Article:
Our daughter was diagnosed with this 4 years ago is not managing very well , it's now affecting her eyesight . I am hoping to find how others manage with this condition with this thread .
Hi Cangran - I've sent you a PM.
Dove - What is a PM? Mags
Its a private message Staffs.
You don't say if your daughter has type 1 or type 2 diabetes, they are quite different and the need different treatment. I HAD type 2, but have managed to recover from it so it's possible, but discipline is the key to both conditions.
She has type 1 ,it came to light after a very bad pregnancy / delivery of baby was touch and go,there were complications at birth.
Has your daughter got a dedicated nurse to help her with it, if not, then you should approach her GP. I'm not an expert far from it, but GP's and the health authority are responsible for her care. Diabetes UK can help. Diabetes can be managed, but it takes vigilence and discipline. I know women who have been diagnosed with diabetes after pregnancy, have almost special needs especially when the demands of bringing up a child conflict with the needs of the mother. But help is available, you need to get your daughter to the GP as a matter of urgency.
Sometimes GP's aren't very good at providing what patients need especially with Diabetes, I know, they did nothing for me, I had to do it myself.
Please try Diabetes UK first, they are extremely helpful, and will give you as much help as they can.
Ultimately though, unless there is an underlying undiagnosed condition, the patient must take responsibility for managing their condition.
Diet, exercise and regular monitoring are the foundations for managing diabetes.
This may sound harsh, but your daughter must think of her child as she will be the foundation of her child's future.
Diabetes, means being responsible, not only to yourself but others. It is a manageable condition.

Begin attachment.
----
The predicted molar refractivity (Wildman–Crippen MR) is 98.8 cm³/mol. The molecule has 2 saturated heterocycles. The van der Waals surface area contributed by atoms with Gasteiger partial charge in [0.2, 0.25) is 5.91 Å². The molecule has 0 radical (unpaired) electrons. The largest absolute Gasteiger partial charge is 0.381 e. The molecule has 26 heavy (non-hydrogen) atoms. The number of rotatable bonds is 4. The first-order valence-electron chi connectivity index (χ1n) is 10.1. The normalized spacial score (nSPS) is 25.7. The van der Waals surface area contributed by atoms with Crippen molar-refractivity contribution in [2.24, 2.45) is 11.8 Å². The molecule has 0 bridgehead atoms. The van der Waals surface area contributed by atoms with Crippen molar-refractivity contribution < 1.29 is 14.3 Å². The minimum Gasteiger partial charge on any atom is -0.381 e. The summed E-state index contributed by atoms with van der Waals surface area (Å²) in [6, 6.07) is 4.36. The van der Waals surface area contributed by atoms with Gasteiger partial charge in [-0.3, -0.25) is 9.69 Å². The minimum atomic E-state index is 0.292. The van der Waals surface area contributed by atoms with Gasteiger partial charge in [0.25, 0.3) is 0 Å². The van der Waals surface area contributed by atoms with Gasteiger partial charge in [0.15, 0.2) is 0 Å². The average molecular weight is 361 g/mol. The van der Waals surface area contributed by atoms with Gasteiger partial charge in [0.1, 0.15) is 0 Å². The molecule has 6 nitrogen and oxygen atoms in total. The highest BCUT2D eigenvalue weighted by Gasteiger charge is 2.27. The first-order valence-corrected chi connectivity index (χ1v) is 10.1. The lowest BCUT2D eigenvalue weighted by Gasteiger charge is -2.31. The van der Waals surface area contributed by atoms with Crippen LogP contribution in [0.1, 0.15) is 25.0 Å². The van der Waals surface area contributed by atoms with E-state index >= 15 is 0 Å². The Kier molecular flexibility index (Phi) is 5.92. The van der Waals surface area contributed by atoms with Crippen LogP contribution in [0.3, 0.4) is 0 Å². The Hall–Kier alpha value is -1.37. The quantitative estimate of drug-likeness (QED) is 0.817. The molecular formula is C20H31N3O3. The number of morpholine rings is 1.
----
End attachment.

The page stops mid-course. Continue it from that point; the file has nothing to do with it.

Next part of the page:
I agree with Dave, you have to monitor constantly. I had a cousin who had type 1, he was very poorly with it in his early years, but he didn't take care of himself once he got to adulthood, smoke and drank way too much and passed away when he was 48.
I had a friend who also had type 1 and she managed her condition very well from an early age.
Diabetes UK will have lots of information on how to manage, and what to look out for infectionwise. It is also very important to look after feet.
When she was first admitted into hospital she was given her first insulin injection into her arm ,they couldn't understand why her level s rocketed. The next person she saw was a diabetic nurse who went mad and got her transferred to the diabetics.ward.so I'm a little undecided about
Mike and dove have answered you,r. Pm. , thanks ,gran.
Gran - get her to contact Diabetes UK. I took over responsibility for my grandfathers diabetes in his last few years and learnt so much from them including them telling me about support groups and workshops in the local area.
My mum now has diabetes; she was warned about it for long enough but choose not to listen to the doctor telling her to loose weight, exercise more. Ever since her diagnosis and her failure to take some serious action on it (obese, failing eyesight, general attitude of meh...) I've felt nothing bit contempt for her. I fail to understand why when she saw her father suffer an incredibly painful way to die she can't be bothered to save herself. Go on, eat that extra chocolate bar.
Let your daughter know my feelings - remind her that she doesn't just shout up and fight for treatment for herself. She does it for her family.
Clarington I'm going on it now.Thanks x,